But all I've done is choose this. I made this idle life."
The oak tree watched the squirrel,
Who had, by then, shimmied to the leaf-heavy ground.
Said the oak tree to the squirrel,
"I only hope that God has some use for my uselessness."


The Confusion

Are you transparent to yourself?
You have all the data, don't you?
You know all the facts. And yet --
How often do you do what you regret?
Or do what you don't understand?
Yet, when you watch what others do,
Don't you see through them? Don't you
Liken them to ghosts of liquid glass?
There is no transparency. None --
There is only your confusion.


Corp Assassination [Kuleshov #8]

See and be seen: the primate urge,
Satisfied with tubes of neon, blinking
Neologisms in a gutter patois
That was a cliché 40 years ago --
A gimp in steel-riveted black leather
Walks Janus Avenue from shadow to shadow,
Wearing sunglasses over a mouthless mask.
The nouveau riche in the bad haircut
Says the word "vacation" to his wife
Just as flechettes pulp his brain stem.


A Knight's Rest

Dismal a knight in rusted plate
Making for home on a nag, like death
In hanging black cloak over marrowless bones.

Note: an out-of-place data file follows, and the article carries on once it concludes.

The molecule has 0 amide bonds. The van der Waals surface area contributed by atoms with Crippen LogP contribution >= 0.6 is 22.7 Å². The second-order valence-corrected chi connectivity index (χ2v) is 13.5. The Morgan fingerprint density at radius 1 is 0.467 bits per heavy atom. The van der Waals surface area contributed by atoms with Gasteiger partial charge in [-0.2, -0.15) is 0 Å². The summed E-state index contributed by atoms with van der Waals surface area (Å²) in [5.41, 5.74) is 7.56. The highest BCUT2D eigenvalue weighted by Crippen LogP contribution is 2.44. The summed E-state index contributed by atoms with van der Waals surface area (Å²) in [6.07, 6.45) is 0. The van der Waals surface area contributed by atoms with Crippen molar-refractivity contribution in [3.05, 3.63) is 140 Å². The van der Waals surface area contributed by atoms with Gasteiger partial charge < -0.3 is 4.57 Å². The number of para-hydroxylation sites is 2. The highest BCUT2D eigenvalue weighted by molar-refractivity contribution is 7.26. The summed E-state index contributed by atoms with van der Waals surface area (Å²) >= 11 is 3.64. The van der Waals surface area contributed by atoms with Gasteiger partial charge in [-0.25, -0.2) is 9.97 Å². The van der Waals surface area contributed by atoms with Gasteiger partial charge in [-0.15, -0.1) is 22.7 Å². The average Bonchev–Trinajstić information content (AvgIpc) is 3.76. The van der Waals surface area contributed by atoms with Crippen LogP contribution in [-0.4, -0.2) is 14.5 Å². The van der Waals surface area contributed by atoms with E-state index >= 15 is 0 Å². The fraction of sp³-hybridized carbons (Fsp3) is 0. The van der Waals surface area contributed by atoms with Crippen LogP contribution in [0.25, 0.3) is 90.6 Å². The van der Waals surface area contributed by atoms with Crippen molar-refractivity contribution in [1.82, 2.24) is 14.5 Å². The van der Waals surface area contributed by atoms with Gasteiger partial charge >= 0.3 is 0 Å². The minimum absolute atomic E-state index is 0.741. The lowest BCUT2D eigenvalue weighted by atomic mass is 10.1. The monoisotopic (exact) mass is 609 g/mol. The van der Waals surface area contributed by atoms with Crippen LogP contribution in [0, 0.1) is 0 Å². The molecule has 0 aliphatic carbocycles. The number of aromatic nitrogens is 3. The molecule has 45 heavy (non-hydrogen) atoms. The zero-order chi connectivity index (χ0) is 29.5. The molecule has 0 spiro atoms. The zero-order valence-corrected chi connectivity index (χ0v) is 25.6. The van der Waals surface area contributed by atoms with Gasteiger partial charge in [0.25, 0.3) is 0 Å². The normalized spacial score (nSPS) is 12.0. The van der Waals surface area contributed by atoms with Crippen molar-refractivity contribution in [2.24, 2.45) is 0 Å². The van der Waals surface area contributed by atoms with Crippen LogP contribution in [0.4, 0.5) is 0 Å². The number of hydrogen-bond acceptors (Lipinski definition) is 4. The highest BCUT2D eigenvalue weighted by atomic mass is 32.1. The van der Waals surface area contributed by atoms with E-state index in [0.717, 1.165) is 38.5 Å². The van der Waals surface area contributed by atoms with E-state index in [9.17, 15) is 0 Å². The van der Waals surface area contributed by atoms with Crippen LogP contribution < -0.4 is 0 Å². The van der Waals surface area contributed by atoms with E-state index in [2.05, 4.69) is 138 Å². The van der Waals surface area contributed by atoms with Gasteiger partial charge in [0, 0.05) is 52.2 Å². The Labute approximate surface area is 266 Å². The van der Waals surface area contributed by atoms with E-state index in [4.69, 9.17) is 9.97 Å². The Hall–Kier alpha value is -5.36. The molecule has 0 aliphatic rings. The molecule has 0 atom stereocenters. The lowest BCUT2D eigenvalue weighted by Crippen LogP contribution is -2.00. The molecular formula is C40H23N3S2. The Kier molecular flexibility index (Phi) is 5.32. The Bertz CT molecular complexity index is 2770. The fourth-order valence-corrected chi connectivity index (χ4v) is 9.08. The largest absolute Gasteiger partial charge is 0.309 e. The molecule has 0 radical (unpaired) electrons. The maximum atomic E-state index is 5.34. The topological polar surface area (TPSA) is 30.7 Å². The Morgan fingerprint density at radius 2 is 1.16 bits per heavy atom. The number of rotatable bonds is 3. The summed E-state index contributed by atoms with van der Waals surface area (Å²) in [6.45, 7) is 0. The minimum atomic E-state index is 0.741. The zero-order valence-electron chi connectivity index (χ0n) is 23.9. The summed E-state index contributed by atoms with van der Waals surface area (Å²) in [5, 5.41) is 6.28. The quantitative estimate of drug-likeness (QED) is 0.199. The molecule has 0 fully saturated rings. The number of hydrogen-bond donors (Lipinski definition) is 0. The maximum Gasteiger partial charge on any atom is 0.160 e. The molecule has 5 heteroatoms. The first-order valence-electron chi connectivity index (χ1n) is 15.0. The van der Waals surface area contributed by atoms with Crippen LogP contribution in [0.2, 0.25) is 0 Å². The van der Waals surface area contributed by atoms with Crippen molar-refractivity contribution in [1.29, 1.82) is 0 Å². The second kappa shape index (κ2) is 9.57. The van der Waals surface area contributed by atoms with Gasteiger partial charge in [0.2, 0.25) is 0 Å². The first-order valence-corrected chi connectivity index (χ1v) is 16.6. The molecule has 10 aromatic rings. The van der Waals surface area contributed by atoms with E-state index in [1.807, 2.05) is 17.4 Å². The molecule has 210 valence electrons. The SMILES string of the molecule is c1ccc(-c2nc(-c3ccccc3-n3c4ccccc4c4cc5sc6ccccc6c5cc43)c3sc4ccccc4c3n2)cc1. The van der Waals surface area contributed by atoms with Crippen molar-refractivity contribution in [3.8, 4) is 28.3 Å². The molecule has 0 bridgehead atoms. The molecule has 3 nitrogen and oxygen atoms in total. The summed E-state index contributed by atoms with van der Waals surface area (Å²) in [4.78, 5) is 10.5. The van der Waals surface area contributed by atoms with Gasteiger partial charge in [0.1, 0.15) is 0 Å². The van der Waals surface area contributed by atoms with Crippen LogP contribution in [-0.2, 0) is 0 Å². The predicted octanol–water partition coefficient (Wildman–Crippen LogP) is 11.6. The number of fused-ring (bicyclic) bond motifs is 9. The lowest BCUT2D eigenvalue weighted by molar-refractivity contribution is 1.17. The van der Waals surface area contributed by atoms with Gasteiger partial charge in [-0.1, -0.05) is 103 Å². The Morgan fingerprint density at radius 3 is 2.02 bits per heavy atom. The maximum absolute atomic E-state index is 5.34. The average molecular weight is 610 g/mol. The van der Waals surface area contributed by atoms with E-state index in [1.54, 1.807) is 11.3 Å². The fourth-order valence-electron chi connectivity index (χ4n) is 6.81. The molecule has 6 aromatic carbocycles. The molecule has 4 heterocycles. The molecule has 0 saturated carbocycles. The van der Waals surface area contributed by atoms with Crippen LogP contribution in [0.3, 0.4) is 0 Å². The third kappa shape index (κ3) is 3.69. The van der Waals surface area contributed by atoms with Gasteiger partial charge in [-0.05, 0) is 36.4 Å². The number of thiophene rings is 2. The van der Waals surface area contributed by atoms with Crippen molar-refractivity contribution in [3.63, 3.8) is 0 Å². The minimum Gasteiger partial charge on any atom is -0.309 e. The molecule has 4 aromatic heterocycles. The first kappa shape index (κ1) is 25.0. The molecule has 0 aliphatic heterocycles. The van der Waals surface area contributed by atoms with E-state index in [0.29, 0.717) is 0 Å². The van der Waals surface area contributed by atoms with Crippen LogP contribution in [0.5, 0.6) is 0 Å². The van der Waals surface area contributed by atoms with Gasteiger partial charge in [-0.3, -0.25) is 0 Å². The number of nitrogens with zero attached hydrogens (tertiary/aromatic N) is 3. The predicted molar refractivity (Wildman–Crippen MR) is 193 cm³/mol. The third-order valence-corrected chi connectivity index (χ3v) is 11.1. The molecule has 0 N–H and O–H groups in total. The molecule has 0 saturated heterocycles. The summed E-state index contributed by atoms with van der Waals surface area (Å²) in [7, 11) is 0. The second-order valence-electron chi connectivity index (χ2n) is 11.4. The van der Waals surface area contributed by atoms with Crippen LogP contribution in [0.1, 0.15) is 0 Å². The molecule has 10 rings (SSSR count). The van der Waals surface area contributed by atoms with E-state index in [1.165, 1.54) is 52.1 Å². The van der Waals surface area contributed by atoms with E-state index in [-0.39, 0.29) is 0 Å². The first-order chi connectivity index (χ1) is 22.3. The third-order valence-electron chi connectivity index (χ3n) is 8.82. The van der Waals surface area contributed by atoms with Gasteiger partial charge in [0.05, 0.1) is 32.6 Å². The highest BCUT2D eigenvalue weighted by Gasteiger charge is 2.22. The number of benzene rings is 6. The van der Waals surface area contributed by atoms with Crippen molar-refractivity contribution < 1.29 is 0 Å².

A vision he sees, through the black-limbed trees,
Of a castle, white as a rich man's teeth;
A pennanted rest, and shelter from night ---
He urges the nag ahead, gazing.
The nag sees only the black slime of a swamp,
And hesitates to plunge in how deep, how deep --
"Coward horse," kicks the knight, drawing blood.


All The Dead Contestants

In the standard contract,
Contestants were required
To sign over likeness rights;
Were forbidden to self-promote.
But on page ninety, section ten,
Paragraph nine -- one odd stipulation,
That few noticed in their excitement.
But after the contestant won or lost,
They would gently be reminded:
Their corpse belonged to the Brand.
Pete Dyskus, host of several quiz shows,
Looked out his office window,
Sipped tonic water, and reflected:
Twenty years of his life given to this.
The first time a fomer contestant died,
They'd aired an in memoriam reel.
A trivia master; Pete groped for a name.
In the field outside his window,
Lined in rows of shocking length,